Jules Richardson wrote on "Digital Archaeology of the Microcomputer, 1974-1994
cclist at sydex.com
Thu Jan 18 02:46:44 CST 2007
On 18 Jan 2007 at 2:55, Teo Zenios wrote:
> We have a never ending cycle of "today's PC are not interesting enough to
> preserve" so nobody bothers, which is what the people who made your favorite
> machine thought at the time. I guarantee you people down the road will be
> interested in everything people today might stick their nose up at now and
> did not bother to archive.
There will still be plenty of the things around. One thing that just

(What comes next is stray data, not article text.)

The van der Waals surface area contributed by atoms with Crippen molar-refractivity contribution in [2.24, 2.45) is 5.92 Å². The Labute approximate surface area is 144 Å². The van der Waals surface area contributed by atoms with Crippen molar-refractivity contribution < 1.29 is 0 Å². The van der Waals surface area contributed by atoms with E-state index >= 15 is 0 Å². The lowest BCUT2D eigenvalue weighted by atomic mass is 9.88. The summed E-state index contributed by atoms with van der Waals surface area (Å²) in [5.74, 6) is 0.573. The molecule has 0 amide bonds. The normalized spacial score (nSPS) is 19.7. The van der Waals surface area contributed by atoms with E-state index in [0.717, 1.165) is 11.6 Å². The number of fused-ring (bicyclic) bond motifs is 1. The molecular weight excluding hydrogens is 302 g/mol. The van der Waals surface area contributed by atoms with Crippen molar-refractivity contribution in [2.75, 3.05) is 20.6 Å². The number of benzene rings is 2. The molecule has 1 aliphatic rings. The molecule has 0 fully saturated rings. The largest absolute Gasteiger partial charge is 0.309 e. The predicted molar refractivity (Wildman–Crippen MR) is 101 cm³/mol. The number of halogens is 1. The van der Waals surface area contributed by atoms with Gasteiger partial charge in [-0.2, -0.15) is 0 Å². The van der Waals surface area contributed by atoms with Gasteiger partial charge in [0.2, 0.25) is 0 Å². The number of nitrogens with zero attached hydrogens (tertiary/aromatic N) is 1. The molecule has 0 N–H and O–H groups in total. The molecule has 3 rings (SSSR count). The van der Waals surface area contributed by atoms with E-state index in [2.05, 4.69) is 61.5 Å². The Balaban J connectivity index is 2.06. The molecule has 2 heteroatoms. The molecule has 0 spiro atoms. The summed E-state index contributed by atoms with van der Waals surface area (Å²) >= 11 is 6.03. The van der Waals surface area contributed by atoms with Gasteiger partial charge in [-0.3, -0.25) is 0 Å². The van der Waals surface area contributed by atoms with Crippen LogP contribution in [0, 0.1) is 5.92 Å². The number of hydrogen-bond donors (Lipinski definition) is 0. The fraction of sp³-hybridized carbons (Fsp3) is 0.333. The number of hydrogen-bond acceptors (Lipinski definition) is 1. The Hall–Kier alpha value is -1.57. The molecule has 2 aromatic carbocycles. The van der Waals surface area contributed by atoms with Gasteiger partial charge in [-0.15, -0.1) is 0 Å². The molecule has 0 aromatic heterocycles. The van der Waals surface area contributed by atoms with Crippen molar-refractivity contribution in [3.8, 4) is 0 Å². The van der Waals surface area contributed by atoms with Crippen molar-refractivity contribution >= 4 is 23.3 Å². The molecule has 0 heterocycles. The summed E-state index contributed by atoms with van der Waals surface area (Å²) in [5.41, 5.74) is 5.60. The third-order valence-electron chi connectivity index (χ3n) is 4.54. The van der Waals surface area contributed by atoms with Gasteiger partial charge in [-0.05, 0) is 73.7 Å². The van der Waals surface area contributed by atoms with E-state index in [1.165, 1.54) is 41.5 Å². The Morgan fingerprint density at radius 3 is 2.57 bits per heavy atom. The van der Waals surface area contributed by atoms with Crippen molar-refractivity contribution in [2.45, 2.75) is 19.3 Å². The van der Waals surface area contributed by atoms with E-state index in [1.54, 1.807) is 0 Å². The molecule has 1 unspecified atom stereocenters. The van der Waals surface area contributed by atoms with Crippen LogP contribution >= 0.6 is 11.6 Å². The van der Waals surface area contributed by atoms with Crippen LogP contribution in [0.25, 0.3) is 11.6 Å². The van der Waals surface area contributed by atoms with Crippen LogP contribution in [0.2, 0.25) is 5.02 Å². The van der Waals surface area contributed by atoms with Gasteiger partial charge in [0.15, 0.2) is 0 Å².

about guarantees this is the sheer numbers of them sold. So they'll
go into basements, attics and barns and forgotten about.
Civil War-era brass musical instruments still turn up from time to
time--found hanging in a barn, or an attic or serviing as a table
lamp. That's after two World Wars and a bunch of smaller ones with
scrap brass collection drives.
I imagine down the road a couple of decades, we won't have the
general-purpose desktop computer in any recognizable form. Computers
will largely be embedded in everything--including people's heads.
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